All procedures were approved by the institutional review board of the University of Massachusetts Medical School. Demographics, postmortem confounds and RNA data for the case and control cohorts are presented in Table 1. Each pair consisted of a subject with schizophrenia and a control matched for age, gender and autolysis time. The prefrontal cortex of the 14 schizophrenia subjects included in the present study showed, in comparison to the matched control, a decrease in GAD1 mRNA levels, as determined by qRT-PCR with 3 different sets of PCR primers and normalization to the housekeeping gene transcript, β2-microglobulin (B2M) (Table 1 and Fig. 3). In addition, for 3 of the matched pairs the decrease in GAD1 mRNA levels in the schizophrenia subject had been observed in a previous study that used in situ hybridization histochemistry [19]. The remaining 11 matched pairs were not included in that earlier study, but were collected by the same brain bank and subjected to the same diagnostic criteria and inclusion/exclusion criteria as previously described [19].

For DNA methylation studies, nucleosomes first were extracted from prefrontal cortex gray matter and then immunoprecipitated with two anti-methyl-histone specific antibodies [anti-histone H3-tri-methyl-lysine 4 (H3K4me3) and anti-H3-tri-methyl-lysine 27 (H3K27me3)] to separate open chromatin at sites of actual or potential transcription from repressive and silenced chromatin, exactly as described [17], [18]. Salmon sperm as a blocking agent was omitted and instead all samples were first pre-cleared by 30 min agarose pre-incubation prior to the immunoprecipitation procedure. DNA purified from immunoprecipitates was subjected to sodium bisulfite conversion followed by purification and elution, using the EZ DNA methylation kit (Zymo research), according to the manufacturer's instructions. Methprimer software ( was used to design primer pairs for GAD1 sequences. Three primer pairs (Suppl. Table S1) altogether covering 12 CpG's positioned between −1120 to +3400 bp from the GAD1 transcription start site, were choosen to profile DNA methylation patterns in control brains (Fig. 2A upper panel). PCR amplicons were gel-purified, subcloned into pCR4-TOPO vector, purified in 96 well plates (Qiagen Turbo Miniprep) and for each subject, 12 clones from each immunoprecipitate were analyzed by sequencing. For each subject, DNA methylation levels were expressed as % methylated CpG's separately for each primer pair, and differences between schizophrenia and control subjects were evaluated by two sample t-test , or in case of non-normal distribution, by Mann-Whitney test separately for open and repressive chromatin fractions. Furthermore, for each case and control, genotyping for selected GAD1 single nucleotide polymorphism was performed using matrix-assisted laser desorption/inonization mass spectrometry (Sequenom), in conjunction with SpecroDesign software for PCR and MassEXTEND primers.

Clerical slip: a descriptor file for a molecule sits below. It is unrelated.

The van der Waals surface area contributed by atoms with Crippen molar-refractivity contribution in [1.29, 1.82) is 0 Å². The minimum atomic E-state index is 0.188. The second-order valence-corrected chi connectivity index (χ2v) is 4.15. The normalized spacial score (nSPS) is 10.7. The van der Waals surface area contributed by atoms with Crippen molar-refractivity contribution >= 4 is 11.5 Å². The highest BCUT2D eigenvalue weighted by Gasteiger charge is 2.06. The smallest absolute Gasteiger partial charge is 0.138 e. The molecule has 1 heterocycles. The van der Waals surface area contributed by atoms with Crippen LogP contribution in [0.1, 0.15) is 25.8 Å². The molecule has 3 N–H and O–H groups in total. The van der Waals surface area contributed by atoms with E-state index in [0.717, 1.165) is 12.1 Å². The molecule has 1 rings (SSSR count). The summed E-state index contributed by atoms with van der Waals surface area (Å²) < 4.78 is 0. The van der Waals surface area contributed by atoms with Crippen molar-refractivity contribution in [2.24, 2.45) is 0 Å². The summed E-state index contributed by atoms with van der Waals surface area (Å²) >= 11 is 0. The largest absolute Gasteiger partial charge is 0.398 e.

Cell cultures

Neural stem cells were prepared from forebrain of E14.5 SASCO SD rat embryos (Charles River). Live cells were plated out at 1.2–1.4×106 cells per 100-mm poly-l-lysine coated dishes pre-coated with 15ug/ml poly-l-ornithine (sigma) and 1ug/ml fibonectin (R&D systems), and treated daily with 10ug basic fibroblast growth factor 2 (FGF2-R&D systems). At DIV5, cells were passaged and plated out at 0.8–1.0×106 cells per pre-coated plate and expanded as above for a further 3–4 days (expansion approx 300%). Cells were passaged again and plated out at 1.2–1.4 ×106, and after 1–2 days FGF2 was removed, cells washed once with media and then resuspended in DMEM/M2/F12 media (Invitrogen) without FGF2 but with 0.5 mM sodium valproate and with or without 1 micromol clozapine, and harvested after 4 days.


The authors would like to thank Silvia Materna , Anouch Matevossian and Catheryne Whittle for technical assistance and Dr. Edward G. Jones and Dr. William E. Bunney Jr. for providing postmortem brain tissue.

Author Contributions

Conceived and designed the experiments: SA. Performed the experiments: HH. Analyzed the data: HH. Wrote the paper: SA HH.